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The BP (LSE: BP) share price looks a good deal to me at the current level. You see, I think there are two key reasons why it is down, and neither is justified, in my view.
The first is that many fund managers are guided by environmental, social, and governance (ESG) principles in their investments.
BP’s pledge to become a net zero company by 2050 or sooner doesn’t seem to have got through to them. It has already announced plans for a 25% cut in oil and gas production by 2030.
And it is looking to provide a smooth transition to cleaner energy while avoiding interim energy shortages.
The second reason, I feel, is that many retail traders do not fully appreciate the scale and scope of BP’s business. Recent headlines about oil prices going down have triggered their caution over energy stocks.
It is an oil firm, right, so it must do worse with lower oil prices than with higher ones? Not necessarily and here is why.
First, BP is not just an oil firm. It is also a major player in the gas sector and clean energy too. It is true that a large part of the gas price is derived from oil prices. It is also true, though, that this proportion varies. Often in the past 12 months, gas prices have soared while oil prices traded up and down.
Second, BP can and does benefit whether oil and/or gas prices go up or down. It is a huge trader in the energy markets, much bigger in volume trading terms than several of the better-known specialist trading firms.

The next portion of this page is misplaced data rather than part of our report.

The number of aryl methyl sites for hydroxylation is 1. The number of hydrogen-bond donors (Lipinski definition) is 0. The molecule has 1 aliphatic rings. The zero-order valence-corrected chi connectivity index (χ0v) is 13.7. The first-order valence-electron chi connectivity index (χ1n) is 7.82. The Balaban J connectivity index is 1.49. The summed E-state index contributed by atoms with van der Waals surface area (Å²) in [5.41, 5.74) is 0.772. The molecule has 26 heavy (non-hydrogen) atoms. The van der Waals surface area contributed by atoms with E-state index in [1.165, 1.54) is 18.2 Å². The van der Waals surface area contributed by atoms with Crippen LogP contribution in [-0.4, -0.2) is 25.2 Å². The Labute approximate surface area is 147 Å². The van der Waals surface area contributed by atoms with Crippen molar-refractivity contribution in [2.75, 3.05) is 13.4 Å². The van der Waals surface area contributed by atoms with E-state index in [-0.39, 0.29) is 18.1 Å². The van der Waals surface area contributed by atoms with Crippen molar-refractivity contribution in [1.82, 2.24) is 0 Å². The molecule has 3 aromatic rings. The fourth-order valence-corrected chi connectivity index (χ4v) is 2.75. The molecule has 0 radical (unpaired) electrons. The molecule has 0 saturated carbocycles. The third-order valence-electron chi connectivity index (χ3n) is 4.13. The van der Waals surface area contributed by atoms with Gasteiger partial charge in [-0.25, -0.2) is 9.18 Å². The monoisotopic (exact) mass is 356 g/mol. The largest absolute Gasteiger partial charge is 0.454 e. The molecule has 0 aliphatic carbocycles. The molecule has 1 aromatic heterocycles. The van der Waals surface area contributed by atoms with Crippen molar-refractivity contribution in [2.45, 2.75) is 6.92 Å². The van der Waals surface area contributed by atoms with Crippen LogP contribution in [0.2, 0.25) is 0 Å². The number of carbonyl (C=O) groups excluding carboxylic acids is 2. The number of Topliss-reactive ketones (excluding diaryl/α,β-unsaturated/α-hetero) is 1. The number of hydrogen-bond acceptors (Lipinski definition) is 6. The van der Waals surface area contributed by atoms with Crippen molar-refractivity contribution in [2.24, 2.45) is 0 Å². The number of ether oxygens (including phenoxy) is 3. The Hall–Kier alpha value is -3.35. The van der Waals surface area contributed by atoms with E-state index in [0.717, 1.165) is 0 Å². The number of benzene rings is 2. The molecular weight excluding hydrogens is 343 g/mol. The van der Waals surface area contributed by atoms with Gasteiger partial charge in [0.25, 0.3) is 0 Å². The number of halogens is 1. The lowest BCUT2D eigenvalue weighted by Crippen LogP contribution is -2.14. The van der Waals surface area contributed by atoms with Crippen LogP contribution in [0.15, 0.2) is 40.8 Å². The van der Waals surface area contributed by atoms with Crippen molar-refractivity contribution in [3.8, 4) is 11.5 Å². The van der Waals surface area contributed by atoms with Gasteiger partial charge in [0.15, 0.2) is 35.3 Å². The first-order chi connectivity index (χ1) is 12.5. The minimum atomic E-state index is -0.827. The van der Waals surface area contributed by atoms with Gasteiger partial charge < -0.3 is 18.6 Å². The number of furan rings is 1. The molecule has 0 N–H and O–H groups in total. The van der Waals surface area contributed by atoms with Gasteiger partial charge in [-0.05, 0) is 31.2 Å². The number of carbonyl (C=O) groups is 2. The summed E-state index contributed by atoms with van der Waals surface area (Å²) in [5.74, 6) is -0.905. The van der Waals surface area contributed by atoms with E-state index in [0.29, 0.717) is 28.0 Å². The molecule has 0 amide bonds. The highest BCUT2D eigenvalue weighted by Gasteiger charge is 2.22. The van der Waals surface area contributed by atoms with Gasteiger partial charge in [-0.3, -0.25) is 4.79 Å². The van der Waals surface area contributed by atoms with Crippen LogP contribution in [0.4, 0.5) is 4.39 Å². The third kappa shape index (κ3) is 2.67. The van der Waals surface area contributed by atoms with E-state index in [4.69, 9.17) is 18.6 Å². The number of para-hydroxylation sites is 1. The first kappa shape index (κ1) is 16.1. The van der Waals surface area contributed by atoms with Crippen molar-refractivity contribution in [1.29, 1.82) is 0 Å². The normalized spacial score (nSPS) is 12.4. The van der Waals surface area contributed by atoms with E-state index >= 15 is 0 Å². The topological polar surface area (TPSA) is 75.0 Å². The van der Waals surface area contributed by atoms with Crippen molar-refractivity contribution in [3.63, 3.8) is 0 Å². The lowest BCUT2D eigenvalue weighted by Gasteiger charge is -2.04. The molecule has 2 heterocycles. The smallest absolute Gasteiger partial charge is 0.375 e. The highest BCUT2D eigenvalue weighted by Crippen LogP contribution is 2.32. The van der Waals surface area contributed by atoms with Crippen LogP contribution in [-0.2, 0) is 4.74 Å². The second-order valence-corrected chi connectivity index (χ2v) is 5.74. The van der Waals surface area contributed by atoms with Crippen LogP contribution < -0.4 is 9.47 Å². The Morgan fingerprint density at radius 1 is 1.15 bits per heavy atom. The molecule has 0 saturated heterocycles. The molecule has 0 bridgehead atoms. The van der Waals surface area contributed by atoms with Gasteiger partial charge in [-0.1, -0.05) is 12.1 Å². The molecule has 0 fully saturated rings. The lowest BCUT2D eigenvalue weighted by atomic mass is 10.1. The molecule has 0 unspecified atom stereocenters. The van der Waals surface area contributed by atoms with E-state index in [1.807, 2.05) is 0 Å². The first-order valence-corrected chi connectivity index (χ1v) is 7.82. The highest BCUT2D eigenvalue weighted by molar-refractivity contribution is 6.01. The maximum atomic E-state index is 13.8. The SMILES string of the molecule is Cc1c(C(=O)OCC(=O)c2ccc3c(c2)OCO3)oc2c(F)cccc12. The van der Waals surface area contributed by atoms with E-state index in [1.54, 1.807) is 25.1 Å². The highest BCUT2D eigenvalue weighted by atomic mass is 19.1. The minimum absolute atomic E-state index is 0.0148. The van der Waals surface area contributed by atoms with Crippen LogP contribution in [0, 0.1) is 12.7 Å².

This allows it to ‘short’ oil and gas — that is, selling something now with the expectation of being able to buy it later at a lower price.
Consequently, BP can make just as much profit if oil and gas prices fall as if they rise. And its trading teams are extremely good at what they do. Last year, according to industry estimates, these teams made around 14% of the group’s entire earnings.
A growth and dividend star
These trading capabilities were hinted at – but they are never specifically published – in BP’s Q1 results.
Overall, the underlying replacement cost profit for the quarter was $5bn, against $4.8bn in Q4 2022. According to BP, this reflected an exceptional oil and gas trading result among other factors. Those commodities’ prices had gone up and down significantly over the quarter.
During Q1, BP also completed $2.2bn of share buybacks from surplus cash flow. It is committed to using 60% of that cash flow for future buybacks this year.
In its 2022 results, it raised the Q4 dividend payout to 6.61p per share, taking the yearly total to 24.08p. The company stated in the results that “a resilient dividend remains [our] first priority within a disciplined financial frame”.
The chief risk for the BP share price, I feel, comes if the company is pressured into expediting its transition to cleaner energy. This could create failures in its energy delivery networks. There are also risks to its infrastructure in some high-risk regions in which it operates.
However, I already hold positions in BP. If I did not, then I would buy the shares now for their likely dividend and share price gains.